After absorbing myself in Kubrick’s oeuvre when I did my Honour thesis on him at UNSW, I’ve hardly seen anything by him since then (apart from Eyes Wide Shut when it finally came out, and A Clockwork Orange when it showed on TV and the DVD reissue). I’m rectifying that now by revisiting some of those early works, starting with the earliest easily available one (using the MGM disc art here but watched the Criterion version). I probably haven’t seen this since 1995, so it was interesting to see it again. I wasn’t exactly blown away by it back then, although when I finally saw Fear and Desire a couple of years later I had to admit his second film was an improvement nonetheless on that famously inauspicious debut. He’s still in apprentice mode here, and the film kind of behaves like he was looking for a more commercially viable product and had watched a bunch of noirs to get inspiration for his own B-movie thriller (this was, incidentally, the last time he wrote a script not adapted from an existing novel). The story is kind of lame—somewhat washed-up young boxer gets tangled up with villainous dancehall owner and the girl he’s pursuing—and none of the performances terribly inspiring; only Frank Silvera (who was also in Fear and Desire) had much of a career beyond this (an interesting one it appears to have been, too). What the film does have is imagery; as the video introduction notes, the story almost seems a backdrop to the visuals rather than the usual other way round, and Kubrick’s origins in photography are pretty visible in his cinematography (a career he could probably have profitably stuck to, cos this does look great). And the climactic showdown in the warehouse space full of mannequins does provide an engaging twist to the usual. Nice as an example of making a film like this with a minimal budget, great use of locations, but on the whole I think if Kubrick’s name weren’t in the credits, Killer’s Kiss would be more or less completely forgotten.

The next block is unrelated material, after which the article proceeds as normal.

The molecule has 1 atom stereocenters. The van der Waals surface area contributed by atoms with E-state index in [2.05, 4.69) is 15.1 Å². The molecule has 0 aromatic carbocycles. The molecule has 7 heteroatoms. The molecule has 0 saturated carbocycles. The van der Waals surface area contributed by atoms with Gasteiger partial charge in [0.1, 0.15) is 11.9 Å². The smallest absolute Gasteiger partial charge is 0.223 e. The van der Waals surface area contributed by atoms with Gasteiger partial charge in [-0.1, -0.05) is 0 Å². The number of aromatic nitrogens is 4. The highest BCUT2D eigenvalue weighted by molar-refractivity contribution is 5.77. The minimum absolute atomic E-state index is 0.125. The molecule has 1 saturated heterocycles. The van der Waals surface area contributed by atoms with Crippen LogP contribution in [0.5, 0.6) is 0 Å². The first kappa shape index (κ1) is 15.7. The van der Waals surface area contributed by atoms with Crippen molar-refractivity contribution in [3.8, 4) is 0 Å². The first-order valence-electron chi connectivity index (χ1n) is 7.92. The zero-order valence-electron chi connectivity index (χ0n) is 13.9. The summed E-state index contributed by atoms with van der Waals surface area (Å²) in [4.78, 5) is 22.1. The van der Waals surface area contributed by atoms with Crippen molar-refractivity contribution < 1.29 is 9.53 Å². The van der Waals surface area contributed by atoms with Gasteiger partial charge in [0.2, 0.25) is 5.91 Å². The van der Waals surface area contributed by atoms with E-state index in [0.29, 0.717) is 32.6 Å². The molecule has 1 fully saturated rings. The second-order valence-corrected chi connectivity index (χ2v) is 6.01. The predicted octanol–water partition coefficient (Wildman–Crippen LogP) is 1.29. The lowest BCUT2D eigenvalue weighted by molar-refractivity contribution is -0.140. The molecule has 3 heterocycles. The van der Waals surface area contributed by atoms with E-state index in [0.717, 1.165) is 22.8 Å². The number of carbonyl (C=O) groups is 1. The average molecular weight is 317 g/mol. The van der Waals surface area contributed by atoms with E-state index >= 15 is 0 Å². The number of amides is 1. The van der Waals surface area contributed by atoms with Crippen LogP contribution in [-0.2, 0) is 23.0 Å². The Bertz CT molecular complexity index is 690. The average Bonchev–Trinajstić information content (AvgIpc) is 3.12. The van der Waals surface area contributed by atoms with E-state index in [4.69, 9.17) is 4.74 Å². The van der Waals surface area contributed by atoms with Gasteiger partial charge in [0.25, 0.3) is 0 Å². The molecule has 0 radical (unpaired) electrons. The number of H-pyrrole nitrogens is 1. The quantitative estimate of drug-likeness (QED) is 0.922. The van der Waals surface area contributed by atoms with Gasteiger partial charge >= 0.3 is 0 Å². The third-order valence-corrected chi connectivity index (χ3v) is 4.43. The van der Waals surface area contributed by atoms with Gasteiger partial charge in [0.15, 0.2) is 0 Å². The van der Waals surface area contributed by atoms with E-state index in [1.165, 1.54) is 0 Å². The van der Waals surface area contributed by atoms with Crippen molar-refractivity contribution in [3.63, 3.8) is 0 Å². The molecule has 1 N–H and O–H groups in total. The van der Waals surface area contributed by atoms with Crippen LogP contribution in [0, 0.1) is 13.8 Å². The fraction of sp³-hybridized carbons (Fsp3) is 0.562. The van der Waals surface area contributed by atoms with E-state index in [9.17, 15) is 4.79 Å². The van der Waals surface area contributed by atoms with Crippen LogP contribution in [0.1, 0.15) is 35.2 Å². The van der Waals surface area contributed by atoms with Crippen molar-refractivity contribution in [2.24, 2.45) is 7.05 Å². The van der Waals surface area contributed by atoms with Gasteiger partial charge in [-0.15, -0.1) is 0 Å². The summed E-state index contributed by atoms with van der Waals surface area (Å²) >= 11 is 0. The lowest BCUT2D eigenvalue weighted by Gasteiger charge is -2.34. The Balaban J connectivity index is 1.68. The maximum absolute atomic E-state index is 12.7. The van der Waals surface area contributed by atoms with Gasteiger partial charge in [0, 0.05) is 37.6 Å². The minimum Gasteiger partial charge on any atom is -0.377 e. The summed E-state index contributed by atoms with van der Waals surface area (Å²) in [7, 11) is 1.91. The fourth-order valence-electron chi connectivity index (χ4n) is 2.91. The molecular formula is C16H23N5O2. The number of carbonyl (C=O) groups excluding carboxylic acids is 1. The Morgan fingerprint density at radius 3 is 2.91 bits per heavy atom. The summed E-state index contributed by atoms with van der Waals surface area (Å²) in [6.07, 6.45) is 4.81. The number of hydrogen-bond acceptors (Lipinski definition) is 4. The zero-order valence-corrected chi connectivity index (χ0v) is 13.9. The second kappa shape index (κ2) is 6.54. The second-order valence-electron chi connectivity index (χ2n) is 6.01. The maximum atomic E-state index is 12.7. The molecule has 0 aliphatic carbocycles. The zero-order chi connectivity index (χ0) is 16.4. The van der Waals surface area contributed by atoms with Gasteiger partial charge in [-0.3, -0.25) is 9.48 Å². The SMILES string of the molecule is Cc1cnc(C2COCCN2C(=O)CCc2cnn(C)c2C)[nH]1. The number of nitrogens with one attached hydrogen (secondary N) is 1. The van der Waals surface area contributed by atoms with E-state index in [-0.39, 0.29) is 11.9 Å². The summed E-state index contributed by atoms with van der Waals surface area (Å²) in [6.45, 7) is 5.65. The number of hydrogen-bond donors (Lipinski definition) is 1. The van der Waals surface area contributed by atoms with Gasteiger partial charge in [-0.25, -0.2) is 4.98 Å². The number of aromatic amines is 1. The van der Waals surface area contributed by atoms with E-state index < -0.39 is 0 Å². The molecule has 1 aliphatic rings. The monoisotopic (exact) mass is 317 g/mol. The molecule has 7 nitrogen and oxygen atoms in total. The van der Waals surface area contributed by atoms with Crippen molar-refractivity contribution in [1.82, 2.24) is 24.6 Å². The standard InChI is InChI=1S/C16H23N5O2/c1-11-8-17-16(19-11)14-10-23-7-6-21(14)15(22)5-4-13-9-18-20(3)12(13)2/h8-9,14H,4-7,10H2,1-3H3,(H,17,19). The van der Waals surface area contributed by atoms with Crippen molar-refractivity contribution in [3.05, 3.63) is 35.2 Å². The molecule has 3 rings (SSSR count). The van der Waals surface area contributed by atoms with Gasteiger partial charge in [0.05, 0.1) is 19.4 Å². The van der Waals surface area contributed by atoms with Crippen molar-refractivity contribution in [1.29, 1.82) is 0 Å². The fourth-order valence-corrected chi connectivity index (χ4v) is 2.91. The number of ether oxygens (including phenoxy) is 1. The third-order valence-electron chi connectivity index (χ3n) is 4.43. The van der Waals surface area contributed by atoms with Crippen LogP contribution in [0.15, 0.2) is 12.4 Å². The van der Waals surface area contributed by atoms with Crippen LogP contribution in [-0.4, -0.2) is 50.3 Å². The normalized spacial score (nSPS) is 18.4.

Killer’s Kiss (1955)